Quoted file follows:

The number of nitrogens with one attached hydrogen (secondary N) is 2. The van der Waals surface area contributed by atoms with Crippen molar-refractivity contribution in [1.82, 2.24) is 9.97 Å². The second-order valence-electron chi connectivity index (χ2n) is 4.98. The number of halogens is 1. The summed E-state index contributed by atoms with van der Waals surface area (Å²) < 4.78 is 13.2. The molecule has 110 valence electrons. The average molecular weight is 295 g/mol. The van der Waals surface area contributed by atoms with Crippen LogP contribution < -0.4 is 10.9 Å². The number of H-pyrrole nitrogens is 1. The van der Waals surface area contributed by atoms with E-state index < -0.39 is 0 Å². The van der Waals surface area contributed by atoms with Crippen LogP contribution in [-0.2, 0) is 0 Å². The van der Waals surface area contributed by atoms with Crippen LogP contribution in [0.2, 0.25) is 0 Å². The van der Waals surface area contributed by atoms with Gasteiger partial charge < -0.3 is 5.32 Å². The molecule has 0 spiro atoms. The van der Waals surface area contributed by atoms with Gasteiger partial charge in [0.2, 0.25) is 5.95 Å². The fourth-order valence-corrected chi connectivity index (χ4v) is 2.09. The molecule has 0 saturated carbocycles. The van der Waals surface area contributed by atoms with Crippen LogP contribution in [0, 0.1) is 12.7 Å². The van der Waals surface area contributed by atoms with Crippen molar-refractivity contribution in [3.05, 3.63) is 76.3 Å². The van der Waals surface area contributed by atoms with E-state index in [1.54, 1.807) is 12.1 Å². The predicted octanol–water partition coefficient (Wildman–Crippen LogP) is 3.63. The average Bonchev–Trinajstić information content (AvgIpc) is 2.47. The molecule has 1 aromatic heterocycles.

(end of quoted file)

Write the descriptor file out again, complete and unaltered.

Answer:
The number of nitrogens with one attached hydrogen (secondary N) is 2. The van der Waals surface area contributed by atoms with Crippen molar-refractivity contribution in [1.82, 2.24) is 9.97 Å². The second-order valence-electron chi connectivity index (χ2n) is 4.98. The number of halogens is 1. The summed E-state index contributed by atoms with van der Waals surface area (Å²) < 4.78 is 13.2. The molecule has 110 valence electrons. The average molecular weight is 295 g/mol. The van der Waals surface area contributed by atoms with Crippen LogP contribution < -0.4 is 10.9 Å². The number of H-pyrrole nitrogens is 1. The van der Waals surface area contributed by atoms with E-state index < -0.39 is 0 Å². The van der Waals surface area contributed by atoms with Crippen LogP contribution in [-0.2, 0) is 0 Å². The van der Waals surface area contributed by atoms with Crippen LogP contribution in [0.2, 0.25) is 0 Å². The van der Waals surface area contributed by atoms with Gasteiger partial charge < -0.3 is 5.32 Å². The molecule has 0 spiro atoms. The van der Waals surface area contributed by atoms with Gasteiger partial charge in [0.2, 0.25) is 5.95 Å². The fourth-order valence-corrected chi connectivity index (χ4v) is 2.09. The molecule has 0 saturated carbocycles. The van der Waals surface area contributed by atoms with Crippen LogP contribution in [0, 0.1) is 12.7 Å². The van der Waals surface area contributed by atoms with Crippen molar-refractivity contribution in [3.05, 3.63) is 76.3 Å². The van der Waals surface area contributed by atoms with E-state index in [1.54, 1.807) is 12.1 Å². The predicted octanol–water partition coefficient (Wildman–Crippen LogP) is 3.63. The average Bonchev–Trinajstić information content (AvgIpc) is 2.47. The molecule has 1 aromatic heterocycles.